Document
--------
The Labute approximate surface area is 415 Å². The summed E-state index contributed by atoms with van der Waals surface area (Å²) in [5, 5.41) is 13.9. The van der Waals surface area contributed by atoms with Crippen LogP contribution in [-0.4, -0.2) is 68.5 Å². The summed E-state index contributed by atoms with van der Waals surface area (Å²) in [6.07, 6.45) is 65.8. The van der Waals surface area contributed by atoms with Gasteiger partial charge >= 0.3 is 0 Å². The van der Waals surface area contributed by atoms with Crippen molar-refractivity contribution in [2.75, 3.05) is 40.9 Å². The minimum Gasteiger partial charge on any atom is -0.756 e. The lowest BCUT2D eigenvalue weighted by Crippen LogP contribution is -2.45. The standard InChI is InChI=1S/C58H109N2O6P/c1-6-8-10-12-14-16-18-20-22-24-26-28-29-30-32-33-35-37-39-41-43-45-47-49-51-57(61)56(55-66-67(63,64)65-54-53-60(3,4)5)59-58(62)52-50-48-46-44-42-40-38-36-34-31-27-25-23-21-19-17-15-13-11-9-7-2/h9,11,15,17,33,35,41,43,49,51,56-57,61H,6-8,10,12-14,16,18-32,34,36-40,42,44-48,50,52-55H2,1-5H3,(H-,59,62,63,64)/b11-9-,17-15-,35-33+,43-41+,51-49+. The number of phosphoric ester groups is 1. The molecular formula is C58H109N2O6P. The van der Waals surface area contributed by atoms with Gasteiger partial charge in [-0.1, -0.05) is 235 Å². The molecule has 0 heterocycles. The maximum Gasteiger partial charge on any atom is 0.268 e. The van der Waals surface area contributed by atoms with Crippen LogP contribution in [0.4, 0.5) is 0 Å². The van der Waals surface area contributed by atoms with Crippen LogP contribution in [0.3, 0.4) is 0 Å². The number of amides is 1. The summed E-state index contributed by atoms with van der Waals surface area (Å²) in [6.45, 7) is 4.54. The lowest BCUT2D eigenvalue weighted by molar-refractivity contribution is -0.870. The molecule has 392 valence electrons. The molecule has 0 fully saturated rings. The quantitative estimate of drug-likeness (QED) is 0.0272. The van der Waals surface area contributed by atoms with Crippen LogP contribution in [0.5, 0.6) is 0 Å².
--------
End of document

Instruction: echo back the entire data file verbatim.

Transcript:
The Labute approximate surface area is 415 Å². The summed E-state index contributed by atoms with van der Waals surface area (Å²) in [5, 5.41) is 13.9. The van der Waals surface area contributed by atoms with Crippen LogP contribution in [-0.4, -0.2) is 68.5 Å². The summed E-state index contributed by atoms with van der Waals surface area (Å²) in [6.07, 6.45) is 65.8. The van der Waals surface area contributed by atoms with Gasteiger partial charge >= 0.3 is 0 Å². The van der Waals surface area contributed by atoms with Crippen molar-refractivity contribution in [2.75, 3.05) is 40.9 Å². The minimum Gasteiger partial charge on any atom is -0.756 e. The lowest BCUT2D eigenvalue weighted by Crippen LogP contribution is -2.45. The standard InChI is InChI=1S/C58H109N2O6P/c1-6-8-10-12-14-16-18-20-22-24-26-28-29-30-32-33-35-37-39-41-43-45-47-49-51-57(61)56(55-66-67(63,64)65-54-53-60(3,4)5)59-58(62)52-50-48-46-44-42-40-38-36-34-31-27-25-23-21-19-17-15-13-11-9-7-2/h9,11,15,17,33,35,41,43,49,51,56-57,61H,6-8,10,12-14,16,18-32,34,36-40,42,44-48,50,52-55H2,1-5H3,(H-,59,62,63,64)/b11-9-,17-15-,35-33+,43-41+,51-49+. The number of phosphoric ester groups is 1. The molecular formula is C58H109N2O6P. The van der Waals surface area contributed by atoms with Gasteiger partial charge in [-0.1, -0.05) is 235 Å². The molecule has 0 heterocycles. The maximum Gasteiger partial charge on any atom is 0.268 e. The van der Waals surface area contributed by atoms with Crippen LogP contribution in [0.4, 0.5) is 0 Å². The van der Waals surface area contributed by atoms with Crippen LogP contribution in [0.3, 0.4) is 0 Å². The number of amides is 1. The summed E-state index contributed by atoms with van der Waals surface area (Å²) in [6.45, 7) is 4.54. The lowest BCUT2D eigenvalue weighted by molar-refractivity contribution is -0.870. The molecule has 392 valence electrons. The molecule has 0 fully saturated rings. The quantitative estimate of drug-likeness (QED) is 0.0272. The van der Waals surface area contributed by atoms with Crippen LogP contribution in [0.5, 0.6) is 0 Å².